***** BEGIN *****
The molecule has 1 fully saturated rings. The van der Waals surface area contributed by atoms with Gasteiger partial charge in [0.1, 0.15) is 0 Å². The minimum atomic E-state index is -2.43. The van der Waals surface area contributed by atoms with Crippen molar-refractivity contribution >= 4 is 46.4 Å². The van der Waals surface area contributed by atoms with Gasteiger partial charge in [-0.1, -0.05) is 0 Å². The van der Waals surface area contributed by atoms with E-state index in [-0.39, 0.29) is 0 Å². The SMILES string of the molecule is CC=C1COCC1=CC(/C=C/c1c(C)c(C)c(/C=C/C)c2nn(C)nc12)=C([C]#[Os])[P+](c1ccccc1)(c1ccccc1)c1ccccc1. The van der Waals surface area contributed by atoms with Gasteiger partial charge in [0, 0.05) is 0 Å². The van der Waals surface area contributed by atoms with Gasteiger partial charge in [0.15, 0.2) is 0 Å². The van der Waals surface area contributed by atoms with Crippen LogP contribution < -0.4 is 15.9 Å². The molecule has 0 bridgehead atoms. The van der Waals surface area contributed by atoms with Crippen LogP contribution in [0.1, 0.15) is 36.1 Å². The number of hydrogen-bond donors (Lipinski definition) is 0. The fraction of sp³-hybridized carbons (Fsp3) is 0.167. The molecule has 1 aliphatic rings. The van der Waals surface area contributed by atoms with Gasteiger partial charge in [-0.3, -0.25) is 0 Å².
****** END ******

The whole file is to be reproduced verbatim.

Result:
The molecule has 1 fully saturated rings. The van der Waals surface area contributed by atoms with Gasteiger partial charge in [0.1, 0.15) is 0 Å². The minimum atomic E-state index is -2.43. The van der Waals surface area contributed by atoms with Crippen molar-refractivity contribution >= 4 is 46.4 Å². The van der Waals surface area contributed by atoms with Gasteiger partial charge in [-0.1, -0.05) is 0 Å². The van der Waals surface area contributed by atoms with E-state index in [-0.39, 0.29) is 0 Å². The SMILES string of the molecule is CC=C1COCC1=CC(/C=C/c1c(C)c(C)c(/C=C/C)c2nn(C)nc12)=C([C]#[Os])[P+](c1ccccc1)(c1ccccc1)c1ccccc1. The van der Waals surface area contributed by atoms with Gasteiger partial charge in [0, 0.05) is 0 Å². The van der Waals surface area contributed by atoms with Gasteiger partial charge in [0.15, 0.2) is 0 Å². The van der Waals surface area contributed by atoms with Crippen LogP contribution < -0.4 is 15.9 Å². The molecule has 0 bridgehead atoms. The van der Waals surface area contributed by atoms with Crippen LogP contribution in [0.1, 0.15) is 36.1 Å². The number of hydrogen-bond donors (Lipinski definition) is 0. The fraction of sp³-hybridized carbons (Fsp3) is 0.167. The molecule has 1 aliphatic rings. The van der Waals surface area contributed by atoms with Gasteiger partial charge in [-0.3, -0.25) is 0 Å².